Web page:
Zhaduo is even more worried than the others: he doesn’t know if the villagers will be able to integrate into town life, or if they will be able to get used to their original lifestyles if they move back in 10 years time.

He says that traditional Tibetan lifestyles are very environmentally friendly, especially because of Tibetan religious traditions. Tibetan Buddhism advocates respect for life and nature, and teachings about sacred mountains and holy lakes match well with current environmental concepts. It is very easy to use these traditions and religious teachings to urge local herders to fight against environmentally damaging behaviour. A partnership between the Qinghai Three Rivers Ecological Protection Association and Conservation International proved the efficacy of this method.

“If the locals can realise environmental protection and sustainable development without relocating, would there be any need to move them?” asks Zhaduo. Perhaps this could be a new solution. 

Backgrounder: the Three Rivers Source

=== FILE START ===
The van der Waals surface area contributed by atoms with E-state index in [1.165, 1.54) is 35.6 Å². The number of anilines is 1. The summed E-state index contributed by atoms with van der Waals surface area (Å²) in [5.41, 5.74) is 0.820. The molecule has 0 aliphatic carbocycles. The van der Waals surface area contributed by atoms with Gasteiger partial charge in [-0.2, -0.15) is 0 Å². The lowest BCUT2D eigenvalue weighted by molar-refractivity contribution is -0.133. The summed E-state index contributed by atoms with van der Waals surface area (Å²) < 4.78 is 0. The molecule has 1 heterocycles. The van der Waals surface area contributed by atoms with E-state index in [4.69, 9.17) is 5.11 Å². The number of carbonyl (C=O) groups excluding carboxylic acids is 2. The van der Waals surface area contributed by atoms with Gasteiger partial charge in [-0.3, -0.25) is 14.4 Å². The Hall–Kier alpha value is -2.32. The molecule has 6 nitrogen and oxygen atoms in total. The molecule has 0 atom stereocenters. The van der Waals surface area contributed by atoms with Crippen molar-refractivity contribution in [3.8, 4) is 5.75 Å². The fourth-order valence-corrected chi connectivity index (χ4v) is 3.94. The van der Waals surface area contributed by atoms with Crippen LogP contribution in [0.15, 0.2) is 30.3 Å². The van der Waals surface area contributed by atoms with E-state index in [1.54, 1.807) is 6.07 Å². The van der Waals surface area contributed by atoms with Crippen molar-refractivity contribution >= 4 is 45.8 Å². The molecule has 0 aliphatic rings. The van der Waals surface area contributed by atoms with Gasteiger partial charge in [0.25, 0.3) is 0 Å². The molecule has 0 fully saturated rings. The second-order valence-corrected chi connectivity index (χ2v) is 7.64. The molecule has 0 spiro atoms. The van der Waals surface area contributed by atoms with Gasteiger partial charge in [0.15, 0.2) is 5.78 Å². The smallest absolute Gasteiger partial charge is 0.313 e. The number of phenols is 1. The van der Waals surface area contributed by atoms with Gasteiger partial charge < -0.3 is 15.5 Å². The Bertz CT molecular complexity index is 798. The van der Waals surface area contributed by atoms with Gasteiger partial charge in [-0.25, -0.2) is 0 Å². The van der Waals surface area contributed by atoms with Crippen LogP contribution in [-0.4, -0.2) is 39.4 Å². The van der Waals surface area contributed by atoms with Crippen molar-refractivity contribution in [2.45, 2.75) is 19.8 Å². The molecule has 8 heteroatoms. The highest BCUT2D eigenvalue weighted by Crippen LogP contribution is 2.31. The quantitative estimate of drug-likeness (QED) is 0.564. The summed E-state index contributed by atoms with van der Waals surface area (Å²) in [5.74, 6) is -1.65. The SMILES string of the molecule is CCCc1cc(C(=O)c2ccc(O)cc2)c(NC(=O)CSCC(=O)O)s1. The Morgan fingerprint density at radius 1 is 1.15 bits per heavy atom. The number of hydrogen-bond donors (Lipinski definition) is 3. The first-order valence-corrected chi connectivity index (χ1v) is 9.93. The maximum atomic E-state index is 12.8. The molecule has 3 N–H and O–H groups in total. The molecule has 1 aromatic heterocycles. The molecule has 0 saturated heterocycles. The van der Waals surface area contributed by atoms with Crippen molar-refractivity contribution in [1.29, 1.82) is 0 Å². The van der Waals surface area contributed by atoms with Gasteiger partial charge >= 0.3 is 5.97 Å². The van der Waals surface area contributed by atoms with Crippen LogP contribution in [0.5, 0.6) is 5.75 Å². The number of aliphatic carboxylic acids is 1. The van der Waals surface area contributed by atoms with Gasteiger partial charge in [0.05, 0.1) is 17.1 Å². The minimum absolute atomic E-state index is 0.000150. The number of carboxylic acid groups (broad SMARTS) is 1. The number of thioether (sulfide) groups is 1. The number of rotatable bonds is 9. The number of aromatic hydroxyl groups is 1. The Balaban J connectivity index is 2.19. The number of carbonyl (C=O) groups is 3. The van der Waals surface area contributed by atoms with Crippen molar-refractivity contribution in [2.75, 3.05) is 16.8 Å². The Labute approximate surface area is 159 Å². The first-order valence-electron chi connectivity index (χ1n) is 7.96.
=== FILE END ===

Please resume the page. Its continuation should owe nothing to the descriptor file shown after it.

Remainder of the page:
The “Three Rivers Source” refers to the sources of the Yangtze River, Yellow River and Mekong, or Lancang River, located on the Tibetan Plateau in western China, in southern Qinghai province. The area covers 302,500 square kilometres and has a current population of 556,000, 90% of whom are Tibetan. There are also Han, Hui, Salar and Mongol residents.

Historically this was an area of alpine meadows dotted with lakes, home to wild plants and animals. In recent decades glaciers and snow on the mountains have receded. Lakes and wetlands are shrinking; the land is drying up and becoming desert. Soil and water is being lost from a wider area. Desertification and degradation of grasslands is worsening. Forests have been damaged and 20% of local species are endangered. In some areas it is hard for locals to survive and they have no choice but to move.

Feng Yongfeng is a science reporter for Guangming Daily